Accessibility links

Central Asia: Russia, Central Asian Countries Debate Supporting Retaliation For Attacks On U.S.

  • Francesca Mereu

With no tactical air bases from which to launch an air attack on Afghanistan, the United States is looking to Russia for assistance and the opportunity to use its military bases in the Central Asian states. But Russian Defense Minister Sergei Ivanov says Central Asia must not be used for any U.S. military operations in Afghanistan.

Moscow, 17 September 2001 (RFE/RL) -- After last week's terrorist attacks in New York and Washington, Russian President Vladimir Putin was quick to express his condolences and pledge support for the United States in its fight against terrorism.

But since then, Russia has eased away from a full-fledged show of solidarity, saying it opposes the use of its Central Asian neighbors to aid U.S. strikes against Afghanistan, where the ruling Taliban militia is believed to be harboring Saudi extremist Osama bin Laden.

The role of Central Asia in possible U.S. retaliatory strikes is coming under scrutiny as three of the states -- Turkmenistan, Uzbekistan, and Tajikistan -- border Afghanistan. But Defense Minister Sergei Ivanov, speaking in Yerevan over the weekend, signaled that Russia would not allow NATO troops to deploy in any former Soviet republics.

Russia today reaffirmed its commitment to fighting terrorism, but steered clear of offering its territory or air space. Russian Security Council Secretary Vladimir Rushailo, who today met with his Indian counterpart, Brajesh Mishra, urged caution in considering an appropriate response to the attacks:

"Acts of international terror cannot go without consequences. But all measures against international terrorism must be aimed accurately and, when carrying them out, all possible negative consequences must be taken into account and civilians should not suffer. In addition, all measures should be carried out within the framework of international law."

Rushailo later began a tour of Central Asia to discuss the situation in the region.

Russian President Vladimir Putin spoke by phone today with the presidents of ex-Soviet states in Central Asia and elsewhere on how to fight international terrorism in the wake of the terror attacks on the United States.

Putin spoke with Kazakhstan's Nursultan Nazarbaev, Kyrgyzstan's Askar Akaev, Turkmenistan's Saparmurat Niyazov, Azerbaijan's Heidar Aliev, and Ukraine's Leonid Kuchma.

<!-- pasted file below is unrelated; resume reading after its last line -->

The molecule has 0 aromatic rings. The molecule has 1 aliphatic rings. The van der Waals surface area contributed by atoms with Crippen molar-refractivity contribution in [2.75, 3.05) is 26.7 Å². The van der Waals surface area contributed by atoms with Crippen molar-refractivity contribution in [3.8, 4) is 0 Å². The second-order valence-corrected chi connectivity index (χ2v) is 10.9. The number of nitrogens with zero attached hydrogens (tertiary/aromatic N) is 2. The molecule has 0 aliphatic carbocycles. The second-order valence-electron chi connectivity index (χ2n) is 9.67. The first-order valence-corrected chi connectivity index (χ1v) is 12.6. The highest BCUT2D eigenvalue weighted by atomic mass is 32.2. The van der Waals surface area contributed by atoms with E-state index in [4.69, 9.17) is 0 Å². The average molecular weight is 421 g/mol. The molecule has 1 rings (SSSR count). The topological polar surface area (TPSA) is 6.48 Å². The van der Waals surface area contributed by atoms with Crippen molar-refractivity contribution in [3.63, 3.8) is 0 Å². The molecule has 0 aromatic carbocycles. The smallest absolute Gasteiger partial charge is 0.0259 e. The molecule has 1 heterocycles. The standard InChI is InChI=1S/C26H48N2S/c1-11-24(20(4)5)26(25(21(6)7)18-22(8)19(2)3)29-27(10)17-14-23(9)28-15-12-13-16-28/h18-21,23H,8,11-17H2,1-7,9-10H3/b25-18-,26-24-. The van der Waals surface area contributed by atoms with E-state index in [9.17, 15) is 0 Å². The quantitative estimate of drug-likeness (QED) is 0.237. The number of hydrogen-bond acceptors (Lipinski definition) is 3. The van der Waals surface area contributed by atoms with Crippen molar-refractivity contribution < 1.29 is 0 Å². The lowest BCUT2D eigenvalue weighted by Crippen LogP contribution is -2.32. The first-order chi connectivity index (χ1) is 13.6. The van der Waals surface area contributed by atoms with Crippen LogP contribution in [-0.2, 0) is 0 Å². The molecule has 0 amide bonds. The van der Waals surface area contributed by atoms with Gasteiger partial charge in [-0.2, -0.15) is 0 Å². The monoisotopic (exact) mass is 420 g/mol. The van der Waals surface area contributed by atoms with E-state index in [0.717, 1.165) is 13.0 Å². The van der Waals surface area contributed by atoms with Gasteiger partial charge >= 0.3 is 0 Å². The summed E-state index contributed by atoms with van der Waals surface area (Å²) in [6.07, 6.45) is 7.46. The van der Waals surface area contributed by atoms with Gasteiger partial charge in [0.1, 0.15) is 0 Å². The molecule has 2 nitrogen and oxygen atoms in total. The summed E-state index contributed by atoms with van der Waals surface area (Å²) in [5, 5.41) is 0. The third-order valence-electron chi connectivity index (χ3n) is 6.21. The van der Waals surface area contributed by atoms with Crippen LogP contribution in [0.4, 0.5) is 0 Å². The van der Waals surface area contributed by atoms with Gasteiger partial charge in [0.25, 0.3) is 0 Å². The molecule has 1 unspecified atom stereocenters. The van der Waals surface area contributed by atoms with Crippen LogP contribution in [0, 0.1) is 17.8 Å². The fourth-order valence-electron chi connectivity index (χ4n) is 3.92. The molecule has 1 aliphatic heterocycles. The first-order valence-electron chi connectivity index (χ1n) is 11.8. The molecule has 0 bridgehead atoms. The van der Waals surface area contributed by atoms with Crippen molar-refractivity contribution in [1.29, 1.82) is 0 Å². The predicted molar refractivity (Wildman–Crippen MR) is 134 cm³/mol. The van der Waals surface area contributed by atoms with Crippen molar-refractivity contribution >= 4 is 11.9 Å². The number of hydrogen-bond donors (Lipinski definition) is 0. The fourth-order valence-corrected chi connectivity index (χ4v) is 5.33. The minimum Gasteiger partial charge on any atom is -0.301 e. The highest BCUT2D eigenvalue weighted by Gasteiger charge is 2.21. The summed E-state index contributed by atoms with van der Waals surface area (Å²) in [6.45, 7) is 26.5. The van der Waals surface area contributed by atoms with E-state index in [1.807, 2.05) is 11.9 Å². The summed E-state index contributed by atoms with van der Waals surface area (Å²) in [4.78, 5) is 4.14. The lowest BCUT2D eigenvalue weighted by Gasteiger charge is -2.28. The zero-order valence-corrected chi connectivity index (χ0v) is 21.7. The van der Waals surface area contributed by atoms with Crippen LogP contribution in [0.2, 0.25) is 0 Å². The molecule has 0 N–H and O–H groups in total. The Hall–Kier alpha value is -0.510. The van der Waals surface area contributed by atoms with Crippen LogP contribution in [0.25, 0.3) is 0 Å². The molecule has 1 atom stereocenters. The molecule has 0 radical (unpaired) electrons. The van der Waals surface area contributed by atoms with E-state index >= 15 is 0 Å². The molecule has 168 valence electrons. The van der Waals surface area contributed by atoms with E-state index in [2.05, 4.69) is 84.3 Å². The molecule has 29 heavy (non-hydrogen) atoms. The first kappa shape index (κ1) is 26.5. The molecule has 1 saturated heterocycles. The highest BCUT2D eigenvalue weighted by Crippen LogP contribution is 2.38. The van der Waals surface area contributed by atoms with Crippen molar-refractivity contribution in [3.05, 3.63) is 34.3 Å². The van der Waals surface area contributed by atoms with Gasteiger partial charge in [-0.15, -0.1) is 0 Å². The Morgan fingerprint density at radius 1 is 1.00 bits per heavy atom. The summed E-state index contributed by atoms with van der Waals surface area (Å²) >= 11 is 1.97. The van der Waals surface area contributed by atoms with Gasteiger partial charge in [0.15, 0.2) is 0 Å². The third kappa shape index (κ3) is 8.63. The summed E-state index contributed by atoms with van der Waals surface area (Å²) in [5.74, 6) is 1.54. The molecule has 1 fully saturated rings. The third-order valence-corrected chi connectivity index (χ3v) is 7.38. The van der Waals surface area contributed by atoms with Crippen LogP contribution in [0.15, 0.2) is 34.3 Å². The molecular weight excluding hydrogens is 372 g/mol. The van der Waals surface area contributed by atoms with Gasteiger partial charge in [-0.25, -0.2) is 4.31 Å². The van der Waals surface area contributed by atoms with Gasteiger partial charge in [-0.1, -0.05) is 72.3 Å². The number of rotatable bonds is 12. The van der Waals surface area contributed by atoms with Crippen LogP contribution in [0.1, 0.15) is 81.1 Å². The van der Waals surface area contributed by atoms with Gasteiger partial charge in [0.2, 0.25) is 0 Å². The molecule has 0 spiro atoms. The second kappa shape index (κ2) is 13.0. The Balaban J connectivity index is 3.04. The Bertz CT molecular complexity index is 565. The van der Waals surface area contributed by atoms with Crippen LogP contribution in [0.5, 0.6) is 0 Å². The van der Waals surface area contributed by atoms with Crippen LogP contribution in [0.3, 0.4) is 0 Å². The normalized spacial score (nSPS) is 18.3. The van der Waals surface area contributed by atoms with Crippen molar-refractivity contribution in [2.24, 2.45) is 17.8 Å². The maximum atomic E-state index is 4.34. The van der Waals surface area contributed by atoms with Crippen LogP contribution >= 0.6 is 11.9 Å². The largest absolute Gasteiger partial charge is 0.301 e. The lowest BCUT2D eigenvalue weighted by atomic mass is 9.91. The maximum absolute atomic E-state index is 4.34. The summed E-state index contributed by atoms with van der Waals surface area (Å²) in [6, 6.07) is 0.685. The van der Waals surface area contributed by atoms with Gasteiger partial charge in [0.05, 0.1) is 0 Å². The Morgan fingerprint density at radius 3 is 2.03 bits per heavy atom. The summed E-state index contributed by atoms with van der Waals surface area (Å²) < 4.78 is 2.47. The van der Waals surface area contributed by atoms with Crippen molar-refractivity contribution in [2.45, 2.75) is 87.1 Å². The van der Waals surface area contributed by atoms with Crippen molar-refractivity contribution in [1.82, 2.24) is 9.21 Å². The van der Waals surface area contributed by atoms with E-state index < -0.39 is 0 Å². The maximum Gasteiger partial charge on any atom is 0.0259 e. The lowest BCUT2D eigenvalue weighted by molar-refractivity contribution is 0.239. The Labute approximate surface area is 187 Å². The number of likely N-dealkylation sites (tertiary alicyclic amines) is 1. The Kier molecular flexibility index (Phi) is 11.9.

In Uzbekistan, a Foreign Ministry spokesman said his country would be willing to discuss cooperating with NATO in the fight against international terrorism. But Tajikistan and Turkmenistan have both indicated they will not allow the U.S. to use their territory or air space.

U.S. Undersecretary of State John Bolton, who was in Moscow today for talks with his Russian counterpart, Deputy Foreign Minister Georgi Mamedov, said discussion touched briefly on Central Asia but that the issue needs further negotiation:

"We talked about a range of things, but I had no operation or request to make. That's not the reason I was here. But I did discuss with the [deputy] foreign minister the implications -- both political and humanitarian -- in Central Asia, of the possibility of military reaction that may come. And this is a good example of an issue of concern of the Russians, and certainly both the political and humanitarian aspects will concern us as well. So that's a situation where I'm sure there will be further consultations in possible areas where we can work together."

Bolton's visit precedes a trip later this week by Russian Foreign Minister Igor Ivanov to Washington, for talks with U.S. Secretary of State Colin Powell.

Aleksandr Golts, a Moscow-based defense analyst, says that Russia's reluctance to lend assistance to the U.S. is unlikely to change unless the U.S. puts pressure on Russia:

"Moscow has put itself in a rather controversial position. On the one hand, Mr. Putin is saying 'OK, we're in the same boat, we're part of the civilized world.' [But] on the other hand Russia prefers not to participate militarily. I cannot foresee circumstances in which Russia will change its stance. Unless there is pressure from the U.S. side."

Nikolai Kovalev is the former head of Russia's Federal Security Service (FSB) and current deputy chairman of parliamentary state security. He says that Russia opposes a military operation in Afghanistan because it will destabilize the situation in Central Asia. He said the move will also spark a refugee crisis and an increase in the illegal arms trade. He calls the anticipated U.S. intervention in Afghanistan a "huge mistake."

"A ground operation [in Afghanistan] will have catastrophic consequences [for the U.S.]," he said. "It will worsen the situation in the regions that border Russia. For that reason, I will repeat one more time, it will be a huge mistake on the part of the U.S."

Golts says, however, that the situation in Central Asia will be unstable regardless of whether it agrees to cooperate with any U.S. military action against Afghanistan.

Russia, which is fighting its own battle against Islamic militants in the breakaway republic of Chechnya, views the Taliban and other Islamic fundamentalist movements as a threat to the secular governments of the former Soviet republics in Central Asia.